On Oct. 16, 2018, the County Board of Supervisors endorsed the investment strategy for nearly $20 million in new State funding to combat homelessness in partnership with Sacramento Steps Forward and the City of Sacramento. On Dec. 11, the Board of Supervisors approved the acceptance of more than $11 million that the Department of Human Assistance will directly administer, building of the existing initiatives to reduce homelessness.

State funding comes through the State’s new Homeless Emergency Aid Program (HEAP) and the California Emergency Solutions and Housing Program. The funds will provide additional emergency shelter for both families and individuals through Emergency Family Shelter and the Full Service Rehousing Shelters (FSRS). The FSRS is a scattered-site model using master leasing of vacant homes in the region to house up to five persons in addition to a fulltime house monitor. Residents are provided with intensive case management services and rehousing assistance to help them exit the program into stable, permanent housing with the support they need.

The funding also will create a Flexible Housing Pool (building on the Flexible Supportive Rehousing Program) that will offer both services and re-housing assistance to help households in shelter or working with navigation programs to move into housing more quickly.

For the first time, clients experiencing homelessness who are engaged in Adult Protective Services or jail diversion will be offered this practical assistance to resolve their homelessness. The County will also administer a new expungement clinic to help remove barriers to housing and employment.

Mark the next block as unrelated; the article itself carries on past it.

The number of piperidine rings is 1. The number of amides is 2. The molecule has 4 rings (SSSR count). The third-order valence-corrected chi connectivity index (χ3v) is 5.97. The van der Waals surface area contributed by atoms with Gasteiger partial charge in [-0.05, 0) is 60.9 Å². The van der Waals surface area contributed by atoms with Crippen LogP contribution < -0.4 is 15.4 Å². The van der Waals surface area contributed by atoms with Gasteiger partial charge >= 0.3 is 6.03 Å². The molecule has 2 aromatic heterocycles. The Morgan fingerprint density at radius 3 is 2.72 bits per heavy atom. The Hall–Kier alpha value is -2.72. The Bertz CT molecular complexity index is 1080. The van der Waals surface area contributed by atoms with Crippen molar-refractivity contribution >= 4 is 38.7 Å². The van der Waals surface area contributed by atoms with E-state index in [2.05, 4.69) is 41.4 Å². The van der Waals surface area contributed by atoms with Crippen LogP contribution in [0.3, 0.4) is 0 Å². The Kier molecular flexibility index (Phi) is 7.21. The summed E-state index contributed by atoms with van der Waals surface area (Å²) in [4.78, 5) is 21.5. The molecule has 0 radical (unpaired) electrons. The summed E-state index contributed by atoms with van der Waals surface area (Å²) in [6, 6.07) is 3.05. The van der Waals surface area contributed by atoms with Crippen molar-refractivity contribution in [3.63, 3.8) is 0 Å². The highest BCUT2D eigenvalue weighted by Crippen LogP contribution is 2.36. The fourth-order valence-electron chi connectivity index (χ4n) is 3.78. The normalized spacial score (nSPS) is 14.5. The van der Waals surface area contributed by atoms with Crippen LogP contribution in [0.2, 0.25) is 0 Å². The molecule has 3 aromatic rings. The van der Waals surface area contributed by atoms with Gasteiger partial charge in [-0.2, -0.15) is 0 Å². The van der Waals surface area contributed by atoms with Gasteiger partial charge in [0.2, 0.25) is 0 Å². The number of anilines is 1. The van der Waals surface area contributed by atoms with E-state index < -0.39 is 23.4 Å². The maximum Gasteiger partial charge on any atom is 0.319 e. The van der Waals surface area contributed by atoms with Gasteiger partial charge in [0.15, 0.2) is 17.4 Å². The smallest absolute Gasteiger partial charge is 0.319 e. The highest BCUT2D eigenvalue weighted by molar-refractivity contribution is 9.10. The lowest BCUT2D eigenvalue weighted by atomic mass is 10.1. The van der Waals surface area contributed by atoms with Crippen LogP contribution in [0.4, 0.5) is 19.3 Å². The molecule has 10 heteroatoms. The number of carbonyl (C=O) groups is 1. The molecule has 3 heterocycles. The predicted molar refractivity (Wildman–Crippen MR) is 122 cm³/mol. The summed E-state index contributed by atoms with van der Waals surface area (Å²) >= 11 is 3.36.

To be eligible to administer and receive the HEAP funds, the Board of Supervisors declared a shelter crisis on Oct. 16. Other cites declaring a crisis and participating in the program include the City of Sacramento, Elk Grove and Citrus Heights.

On Dec. 12, The Board of Supervisors heard and adopted the proposed Sacramento County Homeless Plan that is required to facilitate participation in the State’s No Place Like Home (NPLH) program. This program provides funding for new permanent supportive housing for people who are experiencing homelessness, chronic homelessness, or who are at risk of becoming chronically homeless, and who are also living with a serious mental illness and in need of mental health services. In NPLH developments, the County will provide a 20-year commitment to comprehensive services, including behavioral health services.

In addition to meeting State requirements for NPLH, the County’s Plan serves as a building block for all partners within Sacramento County to implement shared strategies that make a measureable impact on homelessness. The Plan was endorsed by the City of Sacramento and County Continuum of Care on Dec. 12.

“The County Homeless Plan reflects countless hours of collaboration with County departments, community groups, stakeholders and other jurisdictions within our region,” said Cindy Cavanaugh, Director of Homeless Initiatives. “The Plan lays out comprehensive strategies and concrete actions for Sacramento over the next several years. While pleased with early results of our homeless initiatives, this Plan says that, as a community, we are not letting up.”